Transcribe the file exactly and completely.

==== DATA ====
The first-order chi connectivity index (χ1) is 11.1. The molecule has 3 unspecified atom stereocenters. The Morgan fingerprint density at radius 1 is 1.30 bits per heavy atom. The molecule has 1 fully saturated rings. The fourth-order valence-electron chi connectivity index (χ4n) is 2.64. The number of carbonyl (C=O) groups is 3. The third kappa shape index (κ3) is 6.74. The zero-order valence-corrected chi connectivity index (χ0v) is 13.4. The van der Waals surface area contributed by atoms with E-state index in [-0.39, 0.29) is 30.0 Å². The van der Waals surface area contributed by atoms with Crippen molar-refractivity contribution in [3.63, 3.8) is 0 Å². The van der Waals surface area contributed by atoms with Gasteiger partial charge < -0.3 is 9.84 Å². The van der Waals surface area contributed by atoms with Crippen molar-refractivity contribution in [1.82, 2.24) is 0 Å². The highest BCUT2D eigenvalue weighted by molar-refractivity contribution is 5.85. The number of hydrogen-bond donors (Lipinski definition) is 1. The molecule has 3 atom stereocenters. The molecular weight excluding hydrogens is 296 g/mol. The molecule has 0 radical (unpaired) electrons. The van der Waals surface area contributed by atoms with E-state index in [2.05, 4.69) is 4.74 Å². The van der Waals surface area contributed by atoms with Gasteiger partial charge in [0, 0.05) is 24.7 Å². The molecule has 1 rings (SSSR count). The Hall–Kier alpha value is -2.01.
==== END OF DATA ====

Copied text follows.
The first-order chi connectivity index (χ1) is 11.1. The molecule has 3 unspecified atom stereocenters. The Morgan fingerprint density at radius 1 is 1.30 bits per heavy atom. The molecule has 1 fully saturated rings. The fourth-order valence-electron chi connectivity index (χ4n) is 2.64. The number of carbonyl (C=O) groups is 3. The third kappa shape index (κ3) is 6.74. The zero-order valence-corrected chi connectivity index (χ0v) is 13.4. The van der Waals surface area contributed by atoms with E-state index in [-0.39, 0.29) is 30.0 Å². The van der Waals surface area contributed by atoms with Crippen molar-refractivity contribution in [3.63, 3.8) is 0 Å². The van der Waals surface area contributed by atoms with Gasteiger partial charge < -0.3 is 9.84 Å². The van der Waals surface area contributed by atoms with Crippen molar-refractivity contribution in [1.82, 2.24) is 0 Å². The highest BCUT2D eigenvalue weighted by molar-refractivity contribution is 5.85. The number of hydrogen-bond donors (Lipinski definition) is 1. The molecule has 3 atom stereocenters. The molecular weight excluding hydrogens is 296 g/mol. The molecule has 0 radical (unpaired) electrons. The van der Waals surface area contributed by atoms with E-state index in [2.05, 4.69) is 4.74 Å². The van der Waals surface area contributed by atoms with Gasteiger partial charge in [0, 0.05) is 24.7 Å². The molecule has 1 rings (SSSR count). The Hall–Kier alpha value is -2.01.